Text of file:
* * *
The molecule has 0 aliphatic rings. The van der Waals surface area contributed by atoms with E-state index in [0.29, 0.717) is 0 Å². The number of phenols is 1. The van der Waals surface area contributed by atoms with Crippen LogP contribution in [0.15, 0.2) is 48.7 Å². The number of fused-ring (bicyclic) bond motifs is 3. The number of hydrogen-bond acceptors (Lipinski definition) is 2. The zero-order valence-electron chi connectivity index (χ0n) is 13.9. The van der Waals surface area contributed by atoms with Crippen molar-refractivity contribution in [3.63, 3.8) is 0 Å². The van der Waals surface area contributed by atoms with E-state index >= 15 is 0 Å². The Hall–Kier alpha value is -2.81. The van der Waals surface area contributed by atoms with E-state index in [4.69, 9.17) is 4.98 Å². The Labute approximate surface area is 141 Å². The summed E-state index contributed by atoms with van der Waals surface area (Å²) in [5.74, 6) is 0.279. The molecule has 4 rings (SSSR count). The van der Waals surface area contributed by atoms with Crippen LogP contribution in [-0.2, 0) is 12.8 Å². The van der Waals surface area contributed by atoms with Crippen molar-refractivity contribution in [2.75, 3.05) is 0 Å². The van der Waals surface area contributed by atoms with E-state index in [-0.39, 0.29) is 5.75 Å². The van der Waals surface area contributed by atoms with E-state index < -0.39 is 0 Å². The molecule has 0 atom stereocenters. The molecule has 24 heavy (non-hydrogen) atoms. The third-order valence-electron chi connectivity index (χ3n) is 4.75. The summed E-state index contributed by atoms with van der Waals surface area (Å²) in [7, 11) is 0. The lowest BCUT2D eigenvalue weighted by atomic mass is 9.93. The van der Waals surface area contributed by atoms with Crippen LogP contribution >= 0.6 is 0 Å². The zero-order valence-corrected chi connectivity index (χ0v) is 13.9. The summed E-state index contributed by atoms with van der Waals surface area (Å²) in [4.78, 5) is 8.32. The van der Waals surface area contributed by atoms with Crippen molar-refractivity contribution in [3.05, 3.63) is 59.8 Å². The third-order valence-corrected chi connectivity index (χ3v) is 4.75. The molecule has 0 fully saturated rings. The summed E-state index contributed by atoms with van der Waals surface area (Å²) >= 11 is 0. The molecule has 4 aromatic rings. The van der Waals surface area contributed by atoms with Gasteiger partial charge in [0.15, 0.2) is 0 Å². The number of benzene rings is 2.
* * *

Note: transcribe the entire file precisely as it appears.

The molecule has 0 aliphatic rings. The van der Waals surface area contributed by atoms with E-state index in [0.29, 0.717) is 0 Å². The number of phenols is 1. The van der Waals surface area contributed by atoms with Crippen LogP contribution in [0.15, 0.2) is 48.7 Å². The number of fused-ring (bicyclic) bond motifs is 3. The number of hydrogen-bond acceptors (Lipinski definition) is 2. The zero-order valence-electron chi connectivity index (χ0n) is 13.9. The van der Waals surface area contributed by atoms with Crippen molar-refractivity contribution in [3.63, 3.8) is 0 Å². The van der Waals surface area contributed by atoms with E-state index >= 15 is 0 Å². The Hall–Kier alpha value is -2.81. The van der Waals surface area contributed by atoms with E-state index in [4.69, 9.17) is 4.98 Å². The Labute approximate surface area is 141 Å². The summed E-state index contributed by atoms with van der Waals surface area (Å²) in [5.74, 6) is 0.279. The molecule has 4 rings (SSSR count). The van der Waals surface area contributed by atoms with Crippen LogP contribution in [-0.2, 0) is 12.8 Å². The van der Waals surface area contributed by atoms with Crippen molar-refractivity contribution in [2.75, 3.05) is 0 Å². The van der Waals surface area contributed by atoms with E-state index in [-0.39, 0.29) is 5.75 Å². The van der Waals surface area contributed by atoms with E-state index < -0.39 is 0 Å². The molecule has 0 atom stereocenters. The molecule has 24 heavy (non-hydrogen) atoms. The third-order valence-electron chi connectivity index (χ3n) is 4.75. The summed E-state index contributed by atoms with van der Waals surface area (Å²) in [7, 11) is 0. The lowest BCUT2D eigenvalue weighted by atomic mass is 9.93. The van der Waals surface area contributed by atoms with Crippen LogP contribution >= 0.6 is 0 Å². The zero-order valence-corrected chi connectivity index (χ0v) is 13.9. The summed E-state index contributed by atoms with van der Waals surface area (Å²) in [4.78, 5) is 8.32. The van der Waals surface area contributed by atoms with Crippen molar-refractivity contribution in [3.05, 3.63) is 59.8 Å². The third-order valence-corrected chi connectivity index (χ3v) is 4.75. The molecule has 0 fully saturated rings. The summed E-state index contributed by atoms with van der Waals surface area (Å²) >= 11 is 0. The molecule has 4 aromatic rings. The van der Waals surface area contributed by atoms with Gasteiger partial charge in [0.15, 0.2) is 0 Å². The number of benzene rings is 2.